Erlangen-based researchers develop first German-language questionnaire on quality of dying
Supporting terminally ill patients at the end of their lives, relieving their pain, and ensuring the best possible quality of life is maintained is the goal of palliative medicine. ‘I am glad that the significance of palliative medicine is gaining increasing recognition, enabling more and more patients in Germany to benefit from it,’ says Prof. Dr. Christoph Ostgathe, head of the Department of Palliative Medicine at Universitätsklinikum Erlangen.
In light of this, it is important that quality standards for the healthcare structures that have developed in Germany over the years are defined. Collecting data on this subject is an immense challenge, particularly as it needs to be done during an especially difficult time for those affected and their families. Together with colleagues in Mainz, researchers at the Department of Palliative Medicine at Universitätsklinikum Erlangen have now carried out a study in which they tested and adapted a new version of the English-language Quality of Dying and Death (QoDD) questionnaire for German speakers.
This German version is now ready to be used in palliative care wards across Germany, as well as in Switzerland and Austria. The working group now plans to develop the questionnaire further and test its use in other locations, such as care homes and hospices.
We arranged interviews to be carried out in person with those who wanted to support us.
The Quality of Dying and Death questionnaire, developed in the USA, was designed to collect data on experiences of the dying phase and the circumstances of the death from the perspective of close relatives or friends. In order to test this instrument in German-speaking locations, the researchers in Erlangen and Mainz translated the text and carried out an academic study in which they used this translated version to collect data. ‘Between July 2012 and November 2013, we called relatives and friends of patients who had been cared for and died at the palliative care wards in Erlangen and Mainz, around four weeks after the death,’ explains PD Dr. Stephanie Stiel from Universitätsklinikum Erlangen who led the project. ‘We then arranged interviews to be carried out in person with those who wanted to support us.’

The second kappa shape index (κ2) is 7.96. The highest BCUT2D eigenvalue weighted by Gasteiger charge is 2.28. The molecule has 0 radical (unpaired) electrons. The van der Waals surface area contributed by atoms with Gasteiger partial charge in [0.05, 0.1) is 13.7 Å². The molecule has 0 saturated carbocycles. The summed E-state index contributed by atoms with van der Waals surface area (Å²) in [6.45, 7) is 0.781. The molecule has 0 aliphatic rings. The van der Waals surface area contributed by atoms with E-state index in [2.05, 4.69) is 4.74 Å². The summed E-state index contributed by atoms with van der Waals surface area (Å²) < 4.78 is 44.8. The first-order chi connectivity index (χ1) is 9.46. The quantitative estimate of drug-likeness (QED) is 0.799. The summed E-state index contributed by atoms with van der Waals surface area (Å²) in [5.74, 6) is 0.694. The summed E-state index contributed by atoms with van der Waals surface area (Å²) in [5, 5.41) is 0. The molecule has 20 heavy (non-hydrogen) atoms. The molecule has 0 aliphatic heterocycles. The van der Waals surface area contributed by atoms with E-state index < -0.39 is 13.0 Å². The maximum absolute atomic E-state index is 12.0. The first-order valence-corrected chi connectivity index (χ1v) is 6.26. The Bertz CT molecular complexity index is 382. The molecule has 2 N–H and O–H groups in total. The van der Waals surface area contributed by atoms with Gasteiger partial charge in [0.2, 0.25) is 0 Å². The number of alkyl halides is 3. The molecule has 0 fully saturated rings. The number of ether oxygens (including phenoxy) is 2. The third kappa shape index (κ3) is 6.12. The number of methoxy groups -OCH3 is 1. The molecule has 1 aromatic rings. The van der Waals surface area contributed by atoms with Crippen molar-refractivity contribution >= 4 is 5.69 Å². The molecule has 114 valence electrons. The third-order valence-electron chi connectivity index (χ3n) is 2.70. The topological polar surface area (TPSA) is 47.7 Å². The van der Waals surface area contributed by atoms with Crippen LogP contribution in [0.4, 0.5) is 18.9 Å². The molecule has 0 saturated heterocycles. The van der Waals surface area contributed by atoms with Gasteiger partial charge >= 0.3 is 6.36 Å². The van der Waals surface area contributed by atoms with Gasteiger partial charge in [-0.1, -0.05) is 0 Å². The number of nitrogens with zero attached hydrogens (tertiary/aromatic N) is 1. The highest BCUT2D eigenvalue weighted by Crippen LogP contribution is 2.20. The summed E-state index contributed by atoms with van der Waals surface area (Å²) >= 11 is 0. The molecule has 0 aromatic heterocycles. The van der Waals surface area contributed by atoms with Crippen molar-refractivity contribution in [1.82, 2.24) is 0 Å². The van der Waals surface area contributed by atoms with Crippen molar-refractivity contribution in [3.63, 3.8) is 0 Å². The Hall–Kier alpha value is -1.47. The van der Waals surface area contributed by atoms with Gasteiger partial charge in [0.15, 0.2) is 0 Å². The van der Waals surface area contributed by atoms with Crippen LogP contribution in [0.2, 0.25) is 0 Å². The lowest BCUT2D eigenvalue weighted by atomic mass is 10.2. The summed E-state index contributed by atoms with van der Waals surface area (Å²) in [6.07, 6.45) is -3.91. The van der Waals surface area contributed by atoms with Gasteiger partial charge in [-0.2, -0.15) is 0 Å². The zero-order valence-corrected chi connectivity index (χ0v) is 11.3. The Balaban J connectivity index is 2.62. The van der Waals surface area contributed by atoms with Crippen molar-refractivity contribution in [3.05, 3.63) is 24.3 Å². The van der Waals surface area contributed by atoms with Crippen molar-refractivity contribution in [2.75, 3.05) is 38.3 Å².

In addition to patients’ friends and relatives, two members from different groups of hospital staff also provided their assessments for each patient. The questions covered topics relating to physical and psychological factors, spirituality, the nature of the care, preparation for death, the circumstances of the death, the patient’s social relationships, desired treatment, and ‘whole person concerns’.
A shared goal: the best possible end-of-life care
‘The aim of the study was to find out whether the available questionnaire, which was developed in the context of the US healthcare system, could also be used to evaluate the quality of palliative care in Germany,’ Dr. Stiel explains. In order to do so, the researchers in Erlangen and Mainz carried out around 230 interviews and adapted the questionnaire on the basis of their findings. ‘The questionnaire should now find broad application and enable care situations to be compared and improved,’ says Prof. Ostgathe. ‘The overriding goal is to ensure terminally ill and dying patients and those close to them are given the best possible treatment and support.’ Due to the dynamic development and expansion of care structures in palliative medicine and treatment options in Germany in recent years, demand has been growing for quality of care to be defined and – if necessary – improved. While general and specific quality indicators for palliative medicine are still being discussed, there are now initial international measuring instruments available that are helping to ensure the diverse interdependent requirements of palliative care are met.
PD Dr. Stephanie Stiel
Phone: +49 9131 8542511